Derrida - The Ends of Man (The Self Under Siege, Lecture 7 of 8)

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This video is 7th in the 8-part video lecture series, The Self Under Siege: Philosophy in the Twentieth Century (1993).

Lecture Notes:

I. Richard Rorty may be viewed as an "Americanization" of Derrida: widely considered the postmodern thinkers (perhaps wrongly). Here we will use Rorty as a guide to Derrida.

II. Derrida's emphasis is on fallibility, contingency, finitude; positions partially demonized as relativism, deconstruction, and vaguely connected to radical politics, multi-culturalism, and so on.

III. "Deconstruction" originates in Heidegger's project of the deconstruction of metaphysics, an "uncovering" of the history of Being. Derrida notes, as he proceeds through a series of techniques of deconstruction as reading or misreadings of texts, that philosophers have always tried to fill in the blank in "Being is __________."

IV. But they have failed due to the nature of language which is constituted by difference, materiality of marks and phonetic signs, marginality, materiality. Words do not stand for things, they stand in for them.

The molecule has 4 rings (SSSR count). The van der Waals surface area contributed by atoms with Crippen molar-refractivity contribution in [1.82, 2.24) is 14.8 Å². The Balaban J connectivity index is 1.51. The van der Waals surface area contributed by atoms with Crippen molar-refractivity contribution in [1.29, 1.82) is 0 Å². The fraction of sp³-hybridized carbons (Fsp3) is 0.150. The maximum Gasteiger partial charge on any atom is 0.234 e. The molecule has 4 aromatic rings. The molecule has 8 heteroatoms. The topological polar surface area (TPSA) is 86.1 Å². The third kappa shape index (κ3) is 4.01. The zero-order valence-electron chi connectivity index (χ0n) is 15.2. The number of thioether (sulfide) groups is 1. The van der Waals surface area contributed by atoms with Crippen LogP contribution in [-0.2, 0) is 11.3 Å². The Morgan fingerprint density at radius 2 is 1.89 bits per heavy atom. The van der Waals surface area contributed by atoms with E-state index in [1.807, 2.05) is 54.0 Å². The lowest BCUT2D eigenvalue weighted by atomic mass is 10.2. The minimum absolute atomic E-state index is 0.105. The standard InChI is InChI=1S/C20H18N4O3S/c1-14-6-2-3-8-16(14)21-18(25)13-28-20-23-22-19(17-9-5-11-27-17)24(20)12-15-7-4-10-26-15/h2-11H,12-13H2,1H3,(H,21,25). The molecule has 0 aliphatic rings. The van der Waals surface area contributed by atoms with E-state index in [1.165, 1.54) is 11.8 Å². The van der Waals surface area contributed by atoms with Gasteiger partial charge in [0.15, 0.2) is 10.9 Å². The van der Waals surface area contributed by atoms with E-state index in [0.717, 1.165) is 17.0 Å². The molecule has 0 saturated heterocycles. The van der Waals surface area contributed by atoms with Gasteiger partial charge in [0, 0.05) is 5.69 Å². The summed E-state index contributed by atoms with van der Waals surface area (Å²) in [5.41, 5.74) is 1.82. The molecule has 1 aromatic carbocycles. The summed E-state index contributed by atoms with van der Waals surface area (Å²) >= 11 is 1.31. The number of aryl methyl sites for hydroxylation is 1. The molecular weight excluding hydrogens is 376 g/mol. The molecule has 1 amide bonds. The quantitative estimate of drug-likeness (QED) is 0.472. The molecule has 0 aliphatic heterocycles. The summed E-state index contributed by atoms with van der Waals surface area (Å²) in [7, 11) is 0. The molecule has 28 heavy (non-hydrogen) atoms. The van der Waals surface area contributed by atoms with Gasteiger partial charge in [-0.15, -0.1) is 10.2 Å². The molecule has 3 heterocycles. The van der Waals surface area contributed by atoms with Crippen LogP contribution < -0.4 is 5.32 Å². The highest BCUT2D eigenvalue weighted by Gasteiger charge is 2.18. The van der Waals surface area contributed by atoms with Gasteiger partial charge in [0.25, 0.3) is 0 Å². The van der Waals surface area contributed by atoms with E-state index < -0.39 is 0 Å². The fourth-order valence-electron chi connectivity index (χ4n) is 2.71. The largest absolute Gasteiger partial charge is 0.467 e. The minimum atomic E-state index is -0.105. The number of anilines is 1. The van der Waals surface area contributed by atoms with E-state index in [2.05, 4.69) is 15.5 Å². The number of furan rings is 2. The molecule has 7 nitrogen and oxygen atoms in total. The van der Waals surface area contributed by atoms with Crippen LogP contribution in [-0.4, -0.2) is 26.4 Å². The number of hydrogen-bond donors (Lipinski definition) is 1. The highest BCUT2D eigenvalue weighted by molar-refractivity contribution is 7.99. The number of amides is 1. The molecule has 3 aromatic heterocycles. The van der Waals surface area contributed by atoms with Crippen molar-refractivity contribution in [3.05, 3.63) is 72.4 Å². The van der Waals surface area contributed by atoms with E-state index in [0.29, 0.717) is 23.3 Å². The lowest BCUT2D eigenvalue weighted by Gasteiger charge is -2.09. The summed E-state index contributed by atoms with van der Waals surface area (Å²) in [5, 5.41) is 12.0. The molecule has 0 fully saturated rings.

Meanings depend not only on presence but also on absence. Words can always misrefer; a possibility once is a necessity forever.

V. The upshot is that there are no final interpretations, no last books. Better and worse readings depend on context and purpose. Meaning is not fixed "humanly" (against "humanism"). Philosophy has always already thought the end of man in thinking the truth of man.

VI. For Derrida, "man" is implicated in the "white mythology" that is philosophy and whose time is rapidly passing. This leaves the "self". the "I", as no more than a vanishing positionality in a text. And this is a long way from the kind of story that might provide us with meaning for our own lives.

VII. Finally, when reading Derrida, remember, he may just be joking. If he is right, even in part, the same might be said for Plato.

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